The suspension is height adjustable as can be seen here:

On the way to the farm I set the cruise to 135 and saw consumption of about 13 l/100km on the OBC. Not too shabby. When we reached the farm it had been raining and we headed off to an area that had recently been ravaged by a fire to check out the damage. This area also contains a 4x4 only route. The trail is very rocky with many loose boulders. Time to put the Disco in rock crawl mode. This was amazing! The suspension rises to maximum height and the throttle map is changed so that you are able to use the full travel of the pedal to modulate your speed very accurately while not going very fast at all. The brakes also intervene at the first sign that the car is about to "run away" on descents. Just as we reached the point on the trail where backing out was not an option the weather changed very suddenly. The photo left was taken at about midday!

Then it started to hail. And I mean hail! The racket was tremendous.

At this stage the lack of visibility (from the hail) became a problem. Still the Disco eased forward limited only by the driver's inability to see and the passengers' reluctance to stand outside being pelted by hailstones (which were now large enough to cause damage to the car) and provide guidance.

After what seemed like hours the hail eased and we were able to complete the now very slippery trail without incident. I was impressed. This went way beyond what I would ever set out to do and the Disco performed faultlessly. But the real adventure was just about to start. The area we had been playing in was on an elevated part of the farm. To leave the farm we had to travel down into a valley and up again to reach the gates. As we got back to the sand road we needed to travel on the problem became apparent. Due to the devastation caused by the fire there was nothing to slow the huge amount of water which had fallen in such a short time. To make things worse the rain and hail started again even harder than the first time. We watched streams form all around join to become muddy rivers. The easiest place for these rivers to form was on the roads. It was eery feeling 3 tons of offroader shimmy and shake as the soil was washed out from around the wheels. The hail had also increased in size and the car was taking a real pounding.

There was no cover for miles and the only option was to creep up onto an island of ground which was out of the water and wait it out. This ground had a thick covering of hail on it but a twist of the knob to set things for slippery conditions and the Disco climbed out of the water without a murmur. We watched this dam go from empty to almost full in less than half an hour!

Eventually the water slowed to the point where we could make our way off the farm on the now badly damaged roads. When we got back to the road we were only able to travel a short distance before being forced to turn around as the authorities had closed the road due to the amount of ice on it. So I got to test the Disco in conditions I would do my best to avoid if possible. And it came through with flying colours. I'm convinced!

Michael was convinced and purchased the Silver V8 HSE..

Photos/Text courtesy Michael Schwarz and found on www.thelandroverchronicles.com 

Peter Stewart, ZA-LRO, New Discovery SII

A breath of unadulterated fresh diesel fumed air! 

Had the opportunity on Saturday to drive a new Disco II V8 a bit thru some interesting obstacles. Here are my 'unadulterated' observations:

The motor is ohso smooooottthhh. The new Disco feels very solid and finish looks quite good. We ploughed thru some nice mud and up and down slippery slopes and it managed quite nicely. the tail end did not seem overly prone to scraping - the tow bar thingamajig catches first so damage to bodywork is minimized. The traction control is quite amazing if you are used to driving a Landy without an axle difflock (if you can stomach the electronics).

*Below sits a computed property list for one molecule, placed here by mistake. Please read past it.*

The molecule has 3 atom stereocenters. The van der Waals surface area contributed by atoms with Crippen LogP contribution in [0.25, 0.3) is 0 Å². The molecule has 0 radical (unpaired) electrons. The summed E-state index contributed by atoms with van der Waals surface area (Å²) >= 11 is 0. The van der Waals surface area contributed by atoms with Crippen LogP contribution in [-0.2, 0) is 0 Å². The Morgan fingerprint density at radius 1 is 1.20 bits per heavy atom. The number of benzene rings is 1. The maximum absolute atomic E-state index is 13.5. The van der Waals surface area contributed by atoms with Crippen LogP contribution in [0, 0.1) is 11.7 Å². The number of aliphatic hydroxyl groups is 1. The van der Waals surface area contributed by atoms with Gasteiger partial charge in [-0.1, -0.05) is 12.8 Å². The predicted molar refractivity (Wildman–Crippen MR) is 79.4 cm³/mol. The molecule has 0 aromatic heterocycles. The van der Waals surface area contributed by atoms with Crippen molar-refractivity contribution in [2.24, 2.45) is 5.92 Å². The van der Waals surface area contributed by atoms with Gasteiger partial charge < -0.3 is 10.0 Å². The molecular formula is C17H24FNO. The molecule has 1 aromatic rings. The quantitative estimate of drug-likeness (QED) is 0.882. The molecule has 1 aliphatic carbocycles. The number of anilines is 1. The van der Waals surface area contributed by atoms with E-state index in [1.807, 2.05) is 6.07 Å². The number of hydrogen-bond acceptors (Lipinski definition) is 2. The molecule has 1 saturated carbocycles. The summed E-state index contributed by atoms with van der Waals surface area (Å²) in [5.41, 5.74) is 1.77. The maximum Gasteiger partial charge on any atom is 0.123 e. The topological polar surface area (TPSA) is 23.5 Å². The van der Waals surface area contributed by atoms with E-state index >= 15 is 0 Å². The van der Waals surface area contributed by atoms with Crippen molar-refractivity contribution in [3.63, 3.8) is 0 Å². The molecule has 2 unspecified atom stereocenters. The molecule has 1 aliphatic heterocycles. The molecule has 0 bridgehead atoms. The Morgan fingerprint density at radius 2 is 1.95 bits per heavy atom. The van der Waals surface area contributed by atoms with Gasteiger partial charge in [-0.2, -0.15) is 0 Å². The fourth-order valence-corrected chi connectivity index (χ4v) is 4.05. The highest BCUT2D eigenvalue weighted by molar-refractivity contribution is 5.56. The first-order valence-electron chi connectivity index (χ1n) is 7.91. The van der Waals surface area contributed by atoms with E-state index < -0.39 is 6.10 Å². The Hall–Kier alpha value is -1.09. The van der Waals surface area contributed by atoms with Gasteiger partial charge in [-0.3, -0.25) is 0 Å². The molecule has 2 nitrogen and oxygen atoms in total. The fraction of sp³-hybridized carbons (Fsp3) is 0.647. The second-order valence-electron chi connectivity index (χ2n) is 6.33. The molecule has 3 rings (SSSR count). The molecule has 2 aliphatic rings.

There are some good axle twisters and both myself, a TDi 90 and a Suzuki got ourselves hung up with two wheels in the air. I idled thru with the Disco II with my clutch foot flat on the floor and as little gas as possible and the wheels lift, they spin in the air a little, stop and pass traction to the wheels on the ground - interesting to watch. So much for Andrew Saint whatever Prego's review - alltho he did admit the thing was faulty. We went thru some good dongas with some sandy twisters climbing out and there also it managed ok. About the diesel versus petrol thing the I did get the impression that the diesel could crawl quite a bit slower over obstacles - seems to be the better off for torque there. I thing the gearing in first low range is different between the two. The Disco II and Craig's 90 TDi both climbed quite a steep rocky wall. The Disco made it up with quite a bit of gunning and spinning although to be fair it is blessed with the stock Mitche@#$%^& tyres whereas the 90 has Contis - the 90 just about idled up. We tried the hill descent goodie down a steep slope and it seems to work ok if you like driving automatics. 

In summary if you have the money and have been thinking about buying a new J**p Grand Red Indian for the sake of its version of traction control and fanciness but haven't cos you like Landys then buy the Disco II - it should not disappoint. For me I was impressed, I don't have the bucks and I prefer manual control over what's locked and what's not but there is a generation of guys who have secretaries who answer the phone, tea girls who make the tea, garden boys who mow the lawn and in the same vein just wants to put foot to get through the mud without bothering too much about the mechanics and will call in a chopper to airlift it out if it dies - then enjoy it. You will score what I feel to be the more superior suspension - nothing independent.

Land Rover Discovery 3 Tyre Review
Why I bought a Land Rover Discovery - EA Bradley